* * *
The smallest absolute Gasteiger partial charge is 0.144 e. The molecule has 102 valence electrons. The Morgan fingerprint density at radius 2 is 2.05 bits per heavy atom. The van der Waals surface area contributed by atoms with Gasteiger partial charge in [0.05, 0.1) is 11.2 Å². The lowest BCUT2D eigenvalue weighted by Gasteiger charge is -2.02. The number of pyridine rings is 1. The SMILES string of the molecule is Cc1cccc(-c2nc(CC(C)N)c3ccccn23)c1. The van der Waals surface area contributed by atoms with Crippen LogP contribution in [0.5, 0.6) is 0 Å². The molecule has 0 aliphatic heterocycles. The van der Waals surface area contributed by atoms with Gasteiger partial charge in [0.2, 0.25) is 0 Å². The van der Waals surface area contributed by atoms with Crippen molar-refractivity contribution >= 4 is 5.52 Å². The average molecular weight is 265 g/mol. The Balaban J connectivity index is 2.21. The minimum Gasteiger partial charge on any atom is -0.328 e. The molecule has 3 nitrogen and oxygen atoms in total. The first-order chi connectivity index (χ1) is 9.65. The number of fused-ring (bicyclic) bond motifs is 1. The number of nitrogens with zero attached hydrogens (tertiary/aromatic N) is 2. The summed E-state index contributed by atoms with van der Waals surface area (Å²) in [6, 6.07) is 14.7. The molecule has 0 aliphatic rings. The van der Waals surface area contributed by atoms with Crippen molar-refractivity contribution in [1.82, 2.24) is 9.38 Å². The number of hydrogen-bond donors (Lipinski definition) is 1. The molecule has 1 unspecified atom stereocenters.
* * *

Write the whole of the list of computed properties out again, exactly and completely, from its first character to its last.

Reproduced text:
The smallest absolute Gasteiger partial charge is 0.144 e. The molecule has 102 valence electrons. The Morgan fingerprint density at radius 2 is 2.05 bits per heavy atom. The van der Waals surface area contributed by atoms with Gasteiger partial charge in [0.05, 0.1) is 11.2 Å². The lowest BCUT2D eigenvalue weighted by Gasteiger charge is -2.02. The number of pyridine rings is 1. The SMILES string of the molecule is Cc1cccc(-c2nc(CC(C)N)c3ccccn23)c1. The van der Waals surface area contributed by atoms with Crippen LogP contribution in [0.5, 0.6) is 0 Å². The molecule has 0 aliphatic heterocycles. The van der Waals surface area contributed by atoms with Gasteiger partial charge in [0.2, 0.25) is 0 Å². The van der Waals surface area contributed by atoms with Crippen molar-refractivity contribution >= 4 is 5.52 Å². The average molecular weight is 265 g/mol. The Balaban J connectivity index is 2.21. The minimum Gasteiger partial charge on any atom is -0.328 e. The molecule has 3 nitrogen and oxygen atoms in total. The first-order chi connectivity index (χ1) is 9.65. The number of fused-ring (bicyclic) bond motifs is 1. The number of nitrogens with zero attached hydrogens (tertiary/aromatic N) is 2. The summed E-state index contributed by atoms with van der Waals surface area (Å²) in [6, 6.07) is 14.7. The molecule has 0 aliphatic rings. The van der Waals surface area contributed by atoms with Crippen molar-refractivity contribution in [1.82, 2.24) is 9.38 Å². The number of hydrogen-bond donors (Lipinski definition) is 1. The molecule has 1 unspecified atom stereocenters.